Chefs Michael and Lindsay Tusk Dish About Their New Line of Pastas
If you’ve ever longed to tuck into a plate of chef Michael Tusk’s divine tagliatelle at home, then start setting the pot to boil. Tusk and partner Lindsay Tusk, proprietors of the two-Michelin-starred Quince and its little sister, Cotogna, have just launched an eponymous line of dried pastas. Here, the Tusks dish about their tasty new blend of cuisine and design.
Who designed the stylish packaging for Tusk Pasta?
LT: We wanted something classic that would complement the aesthetics of both Quince and Cotogna. We worked with Elixir Design, a San Francisco–based firm, and from the very start, we were impressed with their ideas. We particularly loved the logo—an elephant with two tusks and a rigatoni trunk!
The line had an artful unveiling as well.
LT: We had the opportunity to debut Tusk pasta at the Fog Design + Art fair in January. It was great to interact with people and demonstrate our pasta-making process.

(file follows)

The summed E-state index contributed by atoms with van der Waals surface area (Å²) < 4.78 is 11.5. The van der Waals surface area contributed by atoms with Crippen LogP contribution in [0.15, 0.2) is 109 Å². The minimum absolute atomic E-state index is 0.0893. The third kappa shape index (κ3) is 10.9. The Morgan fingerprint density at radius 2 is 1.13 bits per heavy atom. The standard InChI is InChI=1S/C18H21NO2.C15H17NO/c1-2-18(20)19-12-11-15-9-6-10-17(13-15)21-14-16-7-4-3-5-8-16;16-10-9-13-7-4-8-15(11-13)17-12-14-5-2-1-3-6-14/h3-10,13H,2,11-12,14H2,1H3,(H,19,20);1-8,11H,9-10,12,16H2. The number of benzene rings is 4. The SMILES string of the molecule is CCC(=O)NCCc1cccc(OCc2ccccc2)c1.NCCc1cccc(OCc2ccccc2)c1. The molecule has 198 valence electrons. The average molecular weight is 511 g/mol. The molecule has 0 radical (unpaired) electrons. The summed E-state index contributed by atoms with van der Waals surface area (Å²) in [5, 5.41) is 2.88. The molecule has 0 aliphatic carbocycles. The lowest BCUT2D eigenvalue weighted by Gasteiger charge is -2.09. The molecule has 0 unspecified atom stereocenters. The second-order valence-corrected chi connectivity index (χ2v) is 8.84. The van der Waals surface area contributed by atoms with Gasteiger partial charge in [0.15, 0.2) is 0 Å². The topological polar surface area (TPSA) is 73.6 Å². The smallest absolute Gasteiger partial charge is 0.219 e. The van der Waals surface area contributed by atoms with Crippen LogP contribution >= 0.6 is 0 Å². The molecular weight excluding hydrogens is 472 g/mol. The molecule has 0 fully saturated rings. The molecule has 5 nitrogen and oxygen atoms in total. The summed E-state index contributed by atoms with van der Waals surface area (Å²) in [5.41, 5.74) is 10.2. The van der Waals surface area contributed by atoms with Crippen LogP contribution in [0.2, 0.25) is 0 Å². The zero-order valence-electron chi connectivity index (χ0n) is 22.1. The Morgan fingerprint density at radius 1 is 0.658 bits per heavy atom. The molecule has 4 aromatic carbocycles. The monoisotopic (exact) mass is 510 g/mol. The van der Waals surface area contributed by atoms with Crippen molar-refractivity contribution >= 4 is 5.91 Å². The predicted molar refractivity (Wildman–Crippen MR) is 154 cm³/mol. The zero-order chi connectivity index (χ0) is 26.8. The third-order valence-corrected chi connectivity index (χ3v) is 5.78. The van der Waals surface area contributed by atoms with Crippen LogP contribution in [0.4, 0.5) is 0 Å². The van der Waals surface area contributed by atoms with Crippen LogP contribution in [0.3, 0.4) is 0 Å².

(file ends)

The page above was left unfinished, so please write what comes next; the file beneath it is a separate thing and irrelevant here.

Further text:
Where did you develop your mad pasta-making skills?
MT: After graduating from college, I took off to gain experience in Michelin-starred restaurants throughout France and Italy. My experience in Italy’s Barbaresco region resonated most profoundly and piqued my interest in Northern Italian regional cuisine.
Tell us about what’s on offer from Tusk Pasta.
MT: We have two featured lines—egg and extruded. The egg pastas include tagliatelle, pappardelle, garganelli, farfalle and filled pastas. The egg yolks lend a wonderful richness that makes them really special. The extruded pastas come in a variety of shapes, sizes and doughs. Both lines will be made with artisan flours procured from small mills in California, Utah and Montana. We’ll add new pastas to both lines according to what’s in season.
Where are the pastas available for purchase?
MT: Right now, exclusively at Cotogna and Quince. We’re looking for space to house a pasta production facility, which will also include a pasta school where people can learn new and traditional techniques.
A version of this article appeared in the May 2014 issue of San Francisco & Gardens with the headline: A Moveable Feast.